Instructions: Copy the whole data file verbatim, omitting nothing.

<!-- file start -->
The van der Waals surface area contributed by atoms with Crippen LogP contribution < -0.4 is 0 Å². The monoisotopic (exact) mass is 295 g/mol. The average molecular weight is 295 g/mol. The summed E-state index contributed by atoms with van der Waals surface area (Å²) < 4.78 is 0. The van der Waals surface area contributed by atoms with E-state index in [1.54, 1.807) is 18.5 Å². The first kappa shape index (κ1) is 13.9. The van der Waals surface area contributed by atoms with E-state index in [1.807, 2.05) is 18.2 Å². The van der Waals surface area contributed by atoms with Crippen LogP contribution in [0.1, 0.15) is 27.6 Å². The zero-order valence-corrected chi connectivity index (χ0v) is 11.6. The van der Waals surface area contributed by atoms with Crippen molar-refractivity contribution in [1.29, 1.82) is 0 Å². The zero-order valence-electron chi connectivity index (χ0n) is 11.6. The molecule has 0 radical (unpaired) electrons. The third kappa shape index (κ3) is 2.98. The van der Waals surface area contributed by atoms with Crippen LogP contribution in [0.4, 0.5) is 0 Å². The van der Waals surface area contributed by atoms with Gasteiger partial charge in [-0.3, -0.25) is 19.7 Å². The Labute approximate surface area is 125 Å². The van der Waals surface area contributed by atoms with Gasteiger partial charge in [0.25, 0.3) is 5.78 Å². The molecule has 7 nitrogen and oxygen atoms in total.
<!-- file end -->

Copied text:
The van der Waals surface area contributed by atoms with Crippen LogP contribution < -0.4 is 0 Å². The monoisotopic (exact) mass is 295 g/mol. The average molecular weight is 295 g/mol. The summed E-state index contributed by atoms with van der Waals surface area (Å²) < 4.78 is 0. The van der Waals surface area contributed by atoms with E-state index in [1.54, 1.807) is 18.5 Å². The first kappa shape index (κ1) is 13.9. The van der Waals surface area contributed by atoms with E-state index in [1.807, 2.05) is 18.2 Å². The van der Waals surface area contributed by atoms with Crippen LogP contribution in [0.1, 0.15) is 27.6 Å². The zero-order valence-corrected chi connectivity index (χ0v) is 11.6. The van der Waals surface area contributed by atoms with Crippen molar-refractivity contribution in [1.29, 1.82) is 0 Å². The zero-order valence-electron chi connectivity index (χ0n) is 11.6. The molecule has 0 radical (unpaired) electrons. The third kappa shape index (κ3) is 2.98. The van der Waals surface area contributed by atoms with Crippen LogP contribution in [0.4, 0.5) is 0 Å². The van der Waals surface area contributed by atoms with Gasteiger partial charge in [-0.3, -0.25) is 19.7 Å². The Labute approximate surface area is 125 Å². The van der Waals surface area contributed by atoms with Gasteiger partial charge in [0.25, 0.3) is 5.78 Å². The molecule has 7 nitrogen and oxygen atoms in total.